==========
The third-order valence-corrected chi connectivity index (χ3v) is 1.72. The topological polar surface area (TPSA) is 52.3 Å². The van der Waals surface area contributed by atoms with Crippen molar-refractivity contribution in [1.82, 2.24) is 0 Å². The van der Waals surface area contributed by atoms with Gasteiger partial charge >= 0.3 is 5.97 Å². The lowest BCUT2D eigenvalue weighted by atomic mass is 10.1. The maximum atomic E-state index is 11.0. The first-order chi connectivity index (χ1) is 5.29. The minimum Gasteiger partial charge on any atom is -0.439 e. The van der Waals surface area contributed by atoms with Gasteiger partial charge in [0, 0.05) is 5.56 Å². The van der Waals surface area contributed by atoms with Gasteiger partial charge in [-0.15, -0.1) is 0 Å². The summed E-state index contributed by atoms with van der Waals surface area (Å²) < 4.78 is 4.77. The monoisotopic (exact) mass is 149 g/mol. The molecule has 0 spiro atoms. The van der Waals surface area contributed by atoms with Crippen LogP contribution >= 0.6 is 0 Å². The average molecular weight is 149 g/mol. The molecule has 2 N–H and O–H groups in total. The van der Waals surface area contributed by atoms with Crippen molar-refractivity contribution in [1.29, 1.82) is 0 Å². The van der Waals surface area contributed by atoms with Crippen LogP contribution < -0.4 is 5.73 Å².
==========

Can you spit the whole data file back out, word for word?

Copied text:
The third-order valence-corrected chi connectivity index (χ3v) is 1.72. The topological polar surface area (TPSA) is 52.3 Å². The van der Waals surface area contributed by atoms with Crippen molar-refractivity contribution in [1.82, 2.24) is 0 Å². The van der Waals surface area contributed by atoms with Gasteiger partial charge >= 0.3 is 5.97 Å². The lowest BCUT2D eigenvalue weighted by atomic mass is 10.1. The maximum atomic E-state index is 11.0. The first-order chi connectivity index (χ1) is 5.29. The minimum Gasteiger partial charge on any atom is -0.439 e. The van der Waals surface area contributed by atoms with Gasteiger partial charge in [0, 0.05) is 5.56 Å². The van der Waals surface area contributed by atoms with Gasteiger partial charge in [-0.15, -0.1) is 0 Å². The summed E-state index contributed by atoms with van der Waals surface area (Å²) < 4.78 is 4.77. The monoisotopic (exact) mass is 149 g/mol. The molecule has 0 spiro atoms. The van der Waals surface area contributed by atoms with Crippen LogP contribution >= 0.6 is 0 Å². The average molecular weight is 149 g/mol. The molecule has 2 N–H and O–H groups in total. The van der Waals surface area contributed by atoms with Crippen molar-refractivity contribution in [1.29, 1.82) is 0 Å². The van der Waals surface area contributed by atoms with Crippen LogP contribution < -0.4 is 5.73 Å².